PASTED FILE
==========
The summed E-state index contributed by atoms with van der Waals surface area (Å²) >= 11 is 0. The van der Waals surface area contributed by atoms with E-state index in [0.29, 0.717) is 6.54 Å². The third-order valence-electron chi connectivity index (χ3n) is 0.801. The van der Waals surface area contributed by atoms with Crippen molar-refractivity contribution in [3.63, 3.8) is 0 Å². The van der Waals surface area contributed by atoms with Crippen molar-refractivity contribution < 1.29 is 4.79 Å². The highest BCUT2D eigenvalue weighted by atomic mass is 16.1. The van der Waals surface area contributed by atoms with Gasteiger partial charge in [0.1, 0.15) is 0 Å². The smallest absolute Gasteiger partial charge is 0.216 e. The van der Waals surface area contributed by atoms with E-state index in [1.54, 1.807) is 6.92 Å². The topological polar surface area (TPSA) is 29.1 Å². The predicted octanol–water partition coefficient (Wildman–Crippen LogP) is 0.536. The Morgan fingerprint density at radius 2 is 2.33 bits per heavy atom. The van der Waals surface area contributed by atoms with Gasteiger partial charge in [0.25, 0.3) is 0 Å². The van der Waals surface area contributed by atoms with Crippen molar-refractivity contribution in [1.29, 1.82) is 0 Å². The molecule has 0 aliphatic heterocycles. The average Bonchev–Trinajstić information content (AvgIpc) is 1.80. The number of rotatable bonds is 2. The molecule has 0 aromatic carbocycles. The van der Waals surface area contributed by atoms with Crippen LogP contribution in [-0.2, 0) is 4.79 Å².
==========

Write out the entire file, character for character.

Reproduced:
The summed E-state index contributed by atoms with van der Waals surface area (Å²) >= 11 is 0. The van der Waals surface area contributed by atoms with E-state index in [0.29, 0.717) is 6.54 Å². The third-order valence-electron chi connectivity index (χ3n) is 0.801. The van der Waals surface area contributed by atoms with Crippen molar-refractivity contribution in [3.63, 3.8) is 0 Å². The van der Waals surface area contributed by atoms with Crippen molar-refractivity contribution < 1.29 is 4.79 Å². The highest BCUT2D eigenvalue weighted by atomic mass is 16.1. The van der Waals surface area contributed by atoms with Gasteiger partial charge in [0.1, 0.15) is 0 Å². The smallest absolute Gasteiger partial charge is 0.216 e. The van der Waals surface area contributed by atoms with E-state index in [1.54, 1.807) is 6.92 Å². The topological polar surface area (TPSA) is 29.1 Å². The predicted octanol–water partition coefficient (Wildman–Crippen LogP) is 0.536. The Morgan fingerprint density at radius 2 is 2.33 bits per heavy atom. The van der Waals surface area contributed by atoms with Gasteiger partial charge in [0.25, 0.3) is 0 Å². The van der Waals surface area contributed by atoms with Crippen molar-refractivity contribution in [1.29, 1.82) is 0 Å². The molecule has 0 aliphatic heterocycles. The average Bonchev–Trinajstić information content (AvgIpc) is 1.80. The number of rotatable bonds is 2. The molecule has 0 aromatic carbocycles. The van der Waals surface area contributed by atoms with Crippen LogP contribution in [-0.2, 0) is 4.79 Å².